As the article in this issue by Latta and colleagues argues, the decision to treat very old elders for diffuse large B-cell lymphoma (DLBCL) should ideally be made following a comprehensive functional assessment (CFA). However, because of the time a CFA will take on a busy day, the physician usually dreads the visit at which one is to be performed—despite the fact that a better clinical decision will result. Meanwhile, the patient is dreading the discussion for different reasons—because the need to undertake a treatment for cancer raises frightening questions, such as “can I still stay in my apartment?” or “is it the nursing home for me now?” The issue becomes how to conduct the visit in a reasonable time frame, while still being sensitive to the patient's fears and concerns. It is a tall order, but getting it right is critical in geriatric oncology.
It is hard to realize that an elderly patient's visit to you is likely the only trip outside his or her apartment for the week and the only contact with someone other than family or an aide. Doctor visits sometimes become the elderly's primary contact with the larger world, and hence, they take on importance beyond the medical factors, and beyond what you might be able to imagine as a healthy, active person with many different activities in a week. When elders leave the doctor's office feeling humiliated or demeaned because they sense a negative attitude about their age or disabilities, it carries over sometimes to their view of themselves. However, when they leave the visit feeling supported and cared for, the good feelings also persist far beyond the visit. Thus, attention to the “human” side of care is never more important than with these vulnerable “old old” elders.
What is the key to “making their day”? Your show of patience coupled with kindness is the formula that conveys you care about them as persons. It does not take long to convey that attitude of caring. Greet the patient with warmth and address him or her as “Mr./Mrs. Green”—rather than by first name—thus showing respect for this person who is likely twice your age. And if the patient has trouble hearing, make the effort to speak more slowly and in a louder voice, checking often to make sure what you've said has been understood. Patients also feel secure when you make it clear that you will be there for them to get them through their treatment. Kornblith and colleagues did a study for Cancer and Leukemia Group B in which, once a month (between doctor visits), elders who were receiving chemotherapy were telephoned. Although the calls only monitored the patients' level of distress, the investigators found that the patients' levels of anxiety and depressive symptoms actually went down, compared to the control group. When the study participants were asked what was good about the calls, the answer was simple: “It meant someone from the office cared about me between the visits.”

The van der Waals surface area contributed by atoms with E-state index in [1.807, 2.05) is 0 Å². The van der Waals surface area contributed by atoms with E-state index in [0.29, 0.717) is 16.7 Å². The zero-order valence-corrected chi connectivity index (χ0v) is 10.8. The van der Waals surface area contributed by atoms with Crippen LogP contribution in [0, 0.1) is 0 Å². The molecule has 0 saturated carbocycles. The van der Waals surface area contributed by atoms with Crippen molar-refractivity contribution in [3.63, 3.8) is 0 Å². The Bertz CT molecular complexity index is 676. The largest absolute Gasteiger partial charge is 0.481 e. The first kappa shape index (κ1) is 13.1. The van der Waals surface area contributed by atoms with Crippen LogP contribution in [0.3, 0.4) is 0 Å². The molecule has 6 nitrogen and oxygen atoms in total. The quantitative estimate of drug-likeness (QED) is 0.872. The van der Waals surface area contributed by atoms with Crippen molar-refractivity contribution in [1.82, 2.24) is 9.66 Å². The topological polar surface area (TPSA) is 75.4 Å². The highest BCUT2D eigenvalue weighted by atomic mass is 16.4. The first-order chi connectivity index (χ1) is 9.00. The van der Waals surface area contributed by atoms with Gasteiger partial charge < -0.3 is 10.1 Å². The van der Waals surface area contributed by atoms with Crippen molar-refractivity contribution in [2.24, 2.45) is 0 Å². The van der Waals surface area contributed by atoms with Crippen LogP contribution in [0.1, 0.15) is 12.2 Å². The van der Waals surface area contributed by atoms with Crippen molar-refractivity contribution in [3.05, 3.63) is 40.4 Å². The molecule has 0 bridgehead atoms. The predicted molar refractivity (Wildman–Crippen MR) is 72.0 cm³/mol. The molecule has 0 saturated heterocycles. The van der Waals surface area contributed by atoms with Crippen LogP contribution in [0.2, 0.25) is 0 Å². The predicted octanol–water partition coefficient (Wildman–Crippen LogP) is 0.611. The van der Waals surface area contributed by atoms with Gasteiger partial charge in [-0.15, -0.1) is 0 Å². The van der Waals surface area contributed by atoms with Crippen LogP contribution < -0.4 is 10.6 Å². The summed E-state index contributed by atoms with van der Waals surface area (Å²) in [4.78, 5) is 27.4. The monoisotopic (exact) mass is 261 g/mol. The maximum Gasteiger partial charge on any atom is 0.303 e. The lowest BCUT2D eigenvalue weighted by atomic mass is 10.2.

The real payoff comes when you take a few minutes to truly converse with a few of your elderly patients. You will be surprised by how they come alive as they talk about politics, or something else they are interested in. The reward for you is to see aging in a different and more hopeful light.
So ask your assistant to set aside a little extra time when you see your next elderly patient who should have a comprehensive funtional assessment—first of all so that you can conduct the assessment needed to make the right decisions, but also so that the two of you can attain a sense of mutual respect and collaboration as partners in the treatment that is about to begin. You will both be rewarded!